A highlight not to be missed:
The traditional Seville
Seville is the capital of the Spanish autonomous region of Andalusia and it is the main city of southern Spain in the field of culture, politics, economics and art. This city, situated on the river Guadalquivir, is the lively centre of the region and has about 750,000 inhabitants. Seville is a city where you will not get bored because this very traditional town full of life has a lot to offer. Who comes to Seville searching for art and culture has certainly come to the right place. But there are also many cosy restaurants and cafes, and the nightlife is simply sparkling. The town is charming and its people hospitable. In Spain, Seville is known for its unofficial and very different dialect that is spoken.
TIP FROM A LOCAL:
Highlights of Seville
The Cathedral and the Giralda Tower
Seville Cathedral is the largest Gothic building in the world and the third largest church in Europe. The “Catedral de Santa Maria de la Sede” was built in the 15th century on the place of a Moorish mosque from the 12th century. Of that mosque only the Patio de los Naranjos and the minaret are still remaining. The interior is richly decorated: stained glass windows from the 15th century, wrought iron railings, beautiful choir stalls and a beautiful baroque reconstruction of the organ. The highlight is the Capilla Mayor (main chapel) with an altar piece decorated with gilded wood.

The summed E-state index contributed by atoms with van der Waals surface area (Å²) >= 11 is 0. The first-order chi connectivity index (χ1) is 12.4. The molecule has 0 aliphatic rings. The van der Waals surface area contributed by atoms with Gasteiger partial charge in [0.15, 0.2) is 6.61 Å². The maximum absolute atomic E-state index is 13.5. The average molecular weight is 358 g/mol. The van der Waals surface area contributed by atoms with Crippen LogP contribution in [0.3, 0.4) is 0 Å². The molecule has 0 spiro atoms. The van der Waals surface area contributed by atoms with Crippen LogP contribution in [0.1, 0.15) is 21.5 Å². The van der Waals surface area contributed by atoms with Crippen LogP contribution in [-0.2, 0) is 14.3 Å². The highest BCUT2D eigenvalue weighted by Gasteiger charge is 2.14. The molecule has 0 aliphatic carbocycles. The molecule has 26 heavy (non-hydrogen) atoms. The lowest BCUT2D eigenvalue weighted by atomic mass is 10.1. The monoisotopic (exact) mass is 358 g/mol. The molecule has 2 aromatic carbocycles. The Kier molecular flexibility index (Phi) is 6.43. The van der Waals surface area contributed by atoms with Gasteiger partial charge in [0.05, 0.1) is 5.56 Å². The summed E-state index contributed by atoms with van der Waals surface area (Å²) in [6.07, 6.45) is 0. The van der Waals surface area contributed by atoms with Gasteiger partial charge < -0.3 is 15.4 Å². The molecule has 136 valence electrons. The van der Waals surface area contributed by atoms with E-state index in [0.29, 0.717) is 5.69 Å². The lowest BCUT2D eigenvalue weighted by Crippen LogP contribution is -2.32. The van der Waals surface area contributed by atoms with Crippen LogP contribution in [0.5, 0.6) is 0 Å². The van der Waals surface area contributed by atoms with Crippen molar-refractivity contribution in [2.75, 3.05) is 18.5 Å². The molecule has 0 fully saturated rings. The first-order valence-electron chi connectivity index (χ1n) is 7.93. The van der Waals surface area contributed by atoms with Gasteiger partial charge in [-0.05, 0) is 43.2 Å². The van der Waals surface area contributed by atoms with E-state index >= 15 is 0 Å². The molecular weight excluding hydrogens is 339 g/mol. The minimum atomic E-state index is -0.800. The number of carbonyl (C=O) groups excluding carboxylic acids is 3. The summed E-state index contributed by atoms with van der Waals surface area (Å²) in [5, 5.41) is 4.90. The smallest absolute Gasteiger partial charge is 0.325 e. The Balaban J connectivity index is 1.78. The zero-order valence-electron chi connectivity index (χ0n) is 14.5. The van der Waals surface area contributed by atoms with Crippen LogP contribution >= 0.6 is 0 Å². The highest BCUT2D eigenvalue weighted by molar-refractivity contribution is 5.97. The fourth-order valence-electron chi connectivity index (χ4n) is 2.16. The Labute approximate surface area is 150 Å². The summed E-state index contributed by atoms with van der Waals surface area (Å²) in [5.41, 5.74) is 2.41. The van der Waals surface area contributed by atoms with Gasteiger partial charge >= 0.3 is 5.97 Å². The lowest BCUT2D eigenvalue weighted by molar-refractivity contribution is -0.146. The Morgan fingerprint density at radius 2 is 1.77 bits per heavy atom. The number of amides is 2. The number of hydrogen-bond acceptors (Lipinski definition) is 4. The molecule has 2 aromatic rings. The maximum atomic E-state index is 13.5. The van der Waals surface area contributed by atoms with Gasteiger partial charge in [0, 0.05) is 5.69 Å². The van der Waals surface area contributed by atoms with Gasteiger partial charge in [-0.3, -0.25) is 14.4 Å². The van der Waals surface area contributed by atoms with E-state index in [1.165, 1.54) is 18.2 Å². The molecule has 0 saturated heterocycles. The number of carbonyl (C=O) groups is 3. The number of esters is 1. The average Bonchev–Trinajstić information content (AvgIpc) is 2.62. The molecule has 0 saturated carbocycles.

The Giralda tower is 97 meters high but there are no steps. You can walk through a corridor to the sloping top. Once, the tower was a minaret, now is the bell tower of the Cathedral.
Alcázar (Royal Palace) of Seville
he Royal Palace is still used by the Spanish king and queen when they are visiting Seville. That does not happen very often so it is possible to walk through this palace with an unmistakable Moorish appearance, which is not surprising since the architects were Moors. In the middle, there is an elongated pond surrounded by sunken gardens. Around the patio there is a gallery and the top floor has a Renaissance style, which was then added later, under the reign of Charles V.
The gardens are very beautiful, especially during Spring, when the orange gardens blossom. The palace with its many peacocks and palm trees is also a popular wedding venue.
Torre del Oro
Where the name of Torre del Oro (Gold Tower) comes from is to this day unclear. Was it the golden tiles that the tower was once decorated with or the treasures that Spain took from America? Anyway, it’s a beautiful tower and a nice vantage point.
Plaza de Toros (arena)
The Plaza de Toros is one of the oldest and certainly one of the finest arenas for bullfighting in Spain. To see a bullfight, you must be in Seville between April and September.
Museo Provincial de Bellas Artes Sevilla
The Museum of Fine Arts is housed in a former monastery and is one of the most important art museums in Spain. You will mainly find religious art, from churches and monasteries, with works by Zurbarán, Murillo and Valdés Leal but Flemish and Italian art is represented too.
Barrio de Santa Cruz